We are just getting back from a wonderful celebration of our 23rd wedding anniversary and a whirlwind trip through Maine and New Hampshire. It combined the best of everything…a couple of nice bed and breakfasts along with hearty dinners, camping and day hiking in Acadia National Park on the rocky coast of Maine, and backpacking along the legendary trails of the White Mountains in New Hampshire. I’ll break this one into sections so you can scroll to the areas of interest…
MAINE & ACADIA NATIONAL PARK
The trip started off perfectly on our anniversary…we had a reservation in Camden, Maine (a quaint fishing village) for a night in a bed and breakfast as well as a great dinner at the B&B restaurant. However, on arriving we found a Scottish pub right across the street. My wonderful wife immediately cancelled our dinner reservations to allow me to partake of pretty authentic Scottish fare from my homeland at The Drouthy Bear (it means thirsty)!
We enjoyed an excellent Bacon Butty, an above average Sausage Roll, and the best Fish and Chips I have had in several years, washed down with traditional Scottish (Belhaven Wee Heavy) and local Maine beer (unfortunately I forgot which IPA but it was good!). I finished up with a decent dram of Scotch as well. A perfect evening!
The next day it was off to Acadia National Park for our long awaited visit to this scenic spot. We have learned over the years to maximize our enjoyment of an area by sacrificing convenience and highlights for quieter spots, so while planning the trip we were immediately drawn to the Schoodic Woods portion of the park and the hike-in campsites there.
The area did not disappoint…from the initial drive when we left everyone else turning right to go into Ellsworth and onto Mount Desert Island (main part of Acadia) and enjoyed a quiet drive up through Winter Harbor to Schoodic Woods. Make sure to stop in at the JM Gerrish restaurant for some really good food (and great blueberry pie!) before camp!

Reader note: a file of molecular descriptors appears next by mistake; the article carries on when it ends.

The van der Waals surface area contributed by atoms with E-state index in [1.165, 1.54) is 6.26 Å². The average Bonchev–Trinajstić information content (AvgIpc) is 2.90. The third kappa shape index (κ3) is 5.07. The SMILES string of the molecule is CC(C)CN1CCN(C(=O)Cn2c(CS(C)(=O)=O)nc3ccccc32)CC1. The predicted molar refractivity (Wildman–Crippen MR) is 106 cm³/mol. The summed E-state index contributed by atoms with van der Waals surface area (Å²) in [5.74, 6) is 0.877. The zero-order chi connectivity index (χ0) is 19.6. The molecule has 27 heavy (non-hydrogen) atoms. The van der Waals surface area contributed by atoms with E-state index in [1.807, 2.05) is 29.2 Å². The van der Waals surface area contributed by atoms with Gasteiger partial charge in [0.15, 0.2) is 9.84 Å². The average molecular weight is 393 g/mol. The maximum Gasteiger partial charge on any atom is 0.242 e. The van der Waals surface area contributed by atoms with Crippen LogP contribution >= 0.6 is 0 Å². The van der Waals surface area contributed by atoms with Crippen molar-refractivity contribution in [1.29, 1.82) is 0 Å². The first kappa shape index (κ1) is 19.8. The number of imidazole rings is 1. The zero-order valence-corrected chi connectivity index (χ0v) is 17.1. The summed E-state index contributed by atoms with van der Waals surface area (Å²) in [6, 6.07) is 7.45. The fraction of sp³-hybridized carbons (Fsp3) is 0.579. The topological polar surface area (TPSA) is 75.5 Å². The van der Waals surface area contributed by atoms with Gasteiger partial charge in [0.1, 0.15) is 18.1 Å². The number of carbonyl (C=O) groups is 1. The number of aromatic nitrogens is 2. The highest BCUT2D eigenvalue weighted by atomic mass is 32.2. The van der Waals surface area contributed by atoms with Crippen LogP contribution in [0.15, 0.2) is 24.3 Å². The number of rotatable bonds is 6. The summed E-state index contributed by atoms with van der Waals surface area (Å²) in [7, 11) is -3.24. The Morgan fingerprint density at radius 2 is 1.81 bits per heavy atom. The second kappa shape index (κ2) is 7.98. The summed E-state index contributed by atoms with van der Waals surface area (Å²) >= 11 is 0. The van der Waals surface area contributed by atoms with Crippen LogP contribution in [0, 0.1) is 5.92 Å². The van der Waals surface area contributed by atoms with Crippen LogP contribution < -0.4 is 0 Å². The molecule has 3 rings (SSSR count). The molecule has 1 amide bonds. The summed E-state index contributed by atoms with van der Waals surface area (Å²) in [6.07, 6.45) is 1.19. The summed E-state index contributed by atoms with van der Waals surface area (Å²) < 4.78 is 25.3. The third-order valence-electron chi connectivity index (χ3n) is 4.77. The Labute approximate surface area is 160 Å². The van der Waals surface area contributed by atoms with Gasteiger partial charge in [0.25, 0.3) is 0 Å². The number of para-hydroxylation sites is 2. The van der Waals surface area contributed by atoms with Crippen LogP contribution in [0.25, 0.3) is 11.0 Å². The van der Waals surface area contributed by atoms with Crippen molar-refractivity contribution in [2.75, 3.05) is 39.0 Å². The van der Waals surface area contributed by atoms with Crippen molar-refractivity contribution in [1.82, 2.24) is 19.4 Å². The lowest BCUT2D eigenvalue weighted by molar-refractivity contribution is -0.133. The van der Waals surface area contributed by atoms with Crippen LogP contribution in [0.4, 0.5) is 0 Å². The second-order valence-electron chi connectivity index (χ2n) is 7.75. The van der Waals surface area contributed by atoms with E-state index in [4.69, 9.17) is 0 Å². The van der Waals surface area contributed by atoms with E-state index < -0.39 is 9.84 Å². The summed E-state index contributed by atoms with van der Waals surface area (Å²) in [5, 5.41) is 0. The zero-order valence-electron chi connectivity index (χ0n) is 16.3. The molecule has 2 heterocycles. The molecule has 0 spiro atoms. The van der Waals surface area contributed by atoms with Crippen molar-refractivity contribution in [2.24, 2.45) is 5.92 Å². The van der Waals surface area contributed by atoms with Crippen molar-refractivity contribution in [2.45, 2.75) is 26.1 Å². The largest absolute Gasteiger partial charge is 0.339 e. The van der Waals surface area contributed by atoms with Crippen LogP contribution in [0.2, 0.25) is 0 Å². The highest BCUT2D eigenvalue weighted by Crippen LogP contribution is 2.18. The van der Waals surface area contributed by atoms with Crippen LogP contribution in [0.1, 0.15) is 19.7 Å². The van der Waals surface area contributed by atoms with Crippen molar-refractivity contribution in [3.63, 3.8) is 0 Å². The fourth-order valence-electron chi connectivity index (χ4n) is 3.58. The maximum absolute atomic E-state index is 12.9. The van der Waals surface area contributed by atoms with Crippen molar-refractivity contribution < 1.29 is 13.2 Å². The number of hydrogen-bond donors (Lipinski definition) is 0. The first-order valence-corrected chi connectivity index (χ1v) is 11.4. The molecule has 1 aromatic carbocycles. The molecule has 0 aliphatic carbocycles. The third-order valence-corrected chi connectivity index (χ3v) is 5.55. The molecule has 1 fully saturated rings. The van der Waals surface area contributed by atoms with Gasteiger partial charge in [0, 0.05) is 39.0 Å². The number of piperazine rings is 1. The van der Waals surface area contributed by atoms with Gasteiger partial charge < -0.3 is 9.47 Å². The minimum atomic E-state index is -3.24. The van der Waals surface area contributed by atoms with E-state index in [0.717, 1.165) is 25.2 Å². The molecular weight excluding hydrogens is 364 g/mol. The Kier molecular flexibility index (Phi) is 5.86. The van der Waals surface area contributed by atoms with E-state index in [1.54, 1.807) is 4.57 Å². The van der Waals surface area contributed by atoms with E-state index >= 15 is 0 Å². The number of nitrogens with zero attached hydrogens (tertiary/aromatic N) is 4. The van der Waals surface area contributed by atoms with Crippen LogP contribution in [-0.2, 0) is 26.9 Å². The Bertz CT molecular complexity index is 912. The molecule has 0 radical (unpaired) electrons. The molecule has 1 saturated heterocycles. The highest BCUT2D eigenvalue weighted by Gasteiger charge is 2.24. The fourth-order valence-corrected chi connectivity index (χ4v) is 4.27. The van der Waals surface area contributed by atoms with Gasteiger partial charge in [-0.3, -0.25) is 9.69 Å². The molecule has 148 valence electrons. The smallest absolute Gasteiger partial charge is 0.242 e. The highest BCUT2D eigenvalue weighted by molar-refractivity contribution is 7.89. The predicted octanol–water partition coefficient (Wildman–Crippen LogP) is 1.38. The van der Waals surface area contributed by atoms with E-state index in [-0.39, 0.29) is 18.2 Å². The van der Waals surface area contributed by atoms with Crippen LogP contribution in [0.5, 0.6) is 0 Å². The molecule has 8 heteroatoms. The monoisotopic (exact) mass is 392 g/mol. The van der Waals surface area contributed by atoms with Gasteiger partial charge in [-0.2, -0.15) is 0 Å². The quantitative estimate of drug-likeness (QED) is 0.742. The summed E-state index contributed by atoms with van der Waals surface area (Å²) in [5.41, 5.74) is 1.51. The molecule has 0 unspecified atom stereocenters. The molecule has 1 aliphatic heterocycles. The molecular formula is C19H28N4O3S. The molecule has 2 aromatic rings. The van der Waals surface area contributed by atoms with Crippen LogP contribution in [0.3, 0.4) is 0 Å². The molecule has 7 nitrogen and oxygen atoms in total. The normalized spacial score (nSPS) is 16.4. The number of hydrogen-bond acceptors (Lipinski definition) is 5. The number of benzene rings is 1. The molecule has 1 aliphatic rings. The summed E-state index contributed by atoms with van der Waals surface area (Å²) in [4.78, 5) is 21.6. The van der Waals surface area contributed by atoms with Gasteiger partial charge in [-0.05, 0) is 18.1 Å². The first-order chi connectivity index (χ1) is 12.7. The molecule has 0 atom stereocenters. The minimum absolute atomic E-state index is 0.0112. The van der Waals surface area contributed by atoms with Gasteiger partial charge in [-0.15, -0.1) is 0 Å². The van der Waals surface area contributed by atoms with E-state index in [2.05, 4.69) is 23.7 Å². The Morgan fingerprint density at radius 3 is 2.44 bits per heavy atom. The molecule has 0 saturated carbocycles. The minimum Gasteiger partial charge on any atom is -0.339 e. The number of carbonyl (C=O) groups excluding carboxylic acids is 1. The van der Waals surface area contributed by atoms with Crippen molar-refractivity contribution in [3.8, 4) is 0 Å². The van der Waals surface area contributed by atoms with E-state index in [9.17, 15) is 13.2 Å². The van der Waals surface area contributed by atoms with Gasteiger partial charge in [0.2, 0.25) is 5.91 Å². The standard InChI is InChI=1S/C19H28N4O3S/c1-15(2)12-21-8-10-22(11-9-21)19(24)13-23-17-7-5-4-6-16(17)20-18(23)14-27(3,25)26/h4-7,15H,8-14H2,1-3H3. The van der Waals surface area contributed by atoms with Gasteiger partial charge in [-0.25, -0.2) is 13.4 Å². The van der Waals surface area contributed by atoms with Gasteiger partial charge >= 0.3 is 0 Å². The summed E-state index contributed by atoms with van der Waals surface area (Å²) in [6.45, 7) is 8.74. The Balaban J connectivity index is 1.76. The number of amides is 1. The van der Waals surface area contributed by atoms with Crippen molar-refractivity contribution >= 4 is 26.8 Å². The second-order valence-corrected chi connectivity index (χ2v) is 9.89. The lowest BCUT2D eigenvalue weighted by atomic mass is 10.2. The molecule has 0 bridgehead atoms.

The campsite we chose was the furthest walk (only about 5 minutes) from the parking area of those available, on a little knob of a hill. We really enjoyed the peace and quiet, couldn’t see any neighbors, and just occasionally heard someone. For those planning to hike-in camp here, I would recommend sites 2, 5, and 8. Site 2 was booked but had a great view of Mt Desert Island, although it was a 10 minute hike up the hill.
After settling in, we went for a tour around the Schoodic peninsula and enjoyed the cold rocky coast and great views.
After dinner at camp we decided to head back to Schoodic Point and enjoyed sunset there with a few other folks.
Our next two days, we had planned to head over to Mt Desert Island by the ferry, and then go to a local wildlife reserve area for quieter hikes, but those plans changed as we settled into Schoodic.
Falling in love with this area and its peace and quiet, we immediately knew we would be coming back here and therefore didn’t feel the need to discover every corner or face the crowds in the main portion of the National Park in the summer, which we heard was pretty busy and would likely lessen our enjoyment. We look forward to enjoying that in the off-season in the future and opted for a quiet couple of days.
Instead, we thoroughly explored Schoodic peninsula including taking the almost empty shuttle down to Anvil trailhead and hiking back to the camp, through the rocky hills with great views of Mt Desert Island…
and the Maine coast…
from The Anvil and Schoodic Head. We then dropped into the beautiful woods and found bogs…
more hilltop rock outcrops…
and then more bogs with pitcher plants.
After that, we relaxed at camp for lunch and then spent the afternoon exploring the rocky coast areas and investigating the tidal pools.
This area really reminds me of Scotland and England where I spent my first decade…the life in the pools is dramatic and colorful.
We had a wonderful and relaxing day followed by dinner at The Pickled Wrinkle (decent food and a good beer selection) and still don’t regret skipping the main National Park area and saving it for next time.
NEW HAMPSHIRE & WHITE MOUNTAINS
Knowing we would be back freed us up to head out to New Hampshire a little earlier and do some last minute equipment shopping in Conway before heading into the White Mountains. After picking up a couple of supplies and a (discounted) pair of hiking shorts with a mild/hot forecast, we enjoyed another night in a B&B and a hearty dinner and breakfast before heading to the Lincoln Woods trail head.
With her new ULA Ohm pack loaded up, my wife was ready for the trail!